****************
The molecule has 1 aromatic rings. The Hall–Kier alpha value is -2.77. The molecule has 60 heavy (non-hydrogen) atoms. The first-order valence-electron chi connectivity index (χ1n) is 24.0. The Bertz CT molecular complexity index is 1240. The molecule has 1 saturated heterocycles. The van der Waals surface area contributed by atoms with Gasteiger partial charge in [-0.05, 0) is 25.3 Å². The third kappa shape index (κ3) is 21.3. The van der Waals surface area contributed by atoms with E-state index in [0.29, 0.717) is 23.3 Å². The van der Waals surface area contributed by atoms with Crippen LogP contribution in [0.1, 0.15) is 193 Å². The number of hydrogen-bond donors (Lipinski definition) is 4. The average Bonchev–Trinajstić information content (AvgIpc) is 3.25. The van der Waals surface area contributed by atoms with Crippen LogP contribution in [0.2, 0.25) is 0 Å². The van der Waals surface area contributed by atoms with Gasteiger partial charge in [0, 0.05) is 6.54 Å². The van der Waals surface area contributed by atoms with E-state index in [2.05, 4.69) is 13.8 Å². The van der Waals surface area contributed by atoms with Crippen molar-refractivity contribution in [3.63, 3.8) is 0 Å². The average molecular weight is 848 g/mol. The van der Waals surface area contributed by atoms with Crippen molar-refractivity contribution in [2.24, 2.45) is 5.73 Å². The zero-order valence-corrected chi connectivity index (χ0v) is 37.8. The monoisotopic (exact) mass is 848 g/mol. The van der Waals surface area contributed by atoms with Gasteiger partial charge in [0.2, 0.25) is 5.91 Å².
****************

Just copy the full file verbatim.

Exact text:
The molecule has 1 aromatic rings. The Hall–Kier alpha value is -2.77. The molecule has 60 heavy (non-hydrogen) atoms. The first-order valence-electron chi connectivity index (χ1n) is 24.0. The Bertz CT molecular complexity index is 1240. The molecule has 1 saturated heterocycles. The van der Waals surface area contributed by atoms with Gasteiger partial charge in [-0.05, 0) is 25.3 Å². The third kappa shape index (κ3) is 21.3. The van der Waals surface area contributed by atoms with E-state index in [0.29, 0.717) is 23.3 Å². The van der Waals surface area contributed by atoms with Crippen LogP contribution in [0.1, 0.15) is 193 Å². The number of hydrogen-bond donors (Lipinski definition) is 4. The average Bonchev–Trinajstić information content (AvgIpc) is 3.25. The van der Waals surface area contributed by atoms with Crippen LogP contribution in [0.2, 0.25) is 0 Å². The van der Waals surface area contributed by atoms with Gasteiger partial charge in [0, 0.05) is 6.54 Å². The van der Waals surface area contributed by atoms with E-state index in [2.05, 4.69) is 13.8 Å². The van der Waals surface area contributed by atoms with Crippen molar-refractivity contribution in [3.63, 3.8) is 0 Å². The average molecular weight is 848 g/mol. The van der Waals surface area contributed by atoms with Crippen molar-refractivity contribution in [2.24, 2.45) is 5.73 Å². The zero-order valence-corrected chi connectivity index (χ0v) is 37.8. The monoisotopic (exact) mass is 848 g/mol. The van der Waals surface area contributed by atoms with Gasteiger partial charge in [0.2, 0.25) is 5.91 Å².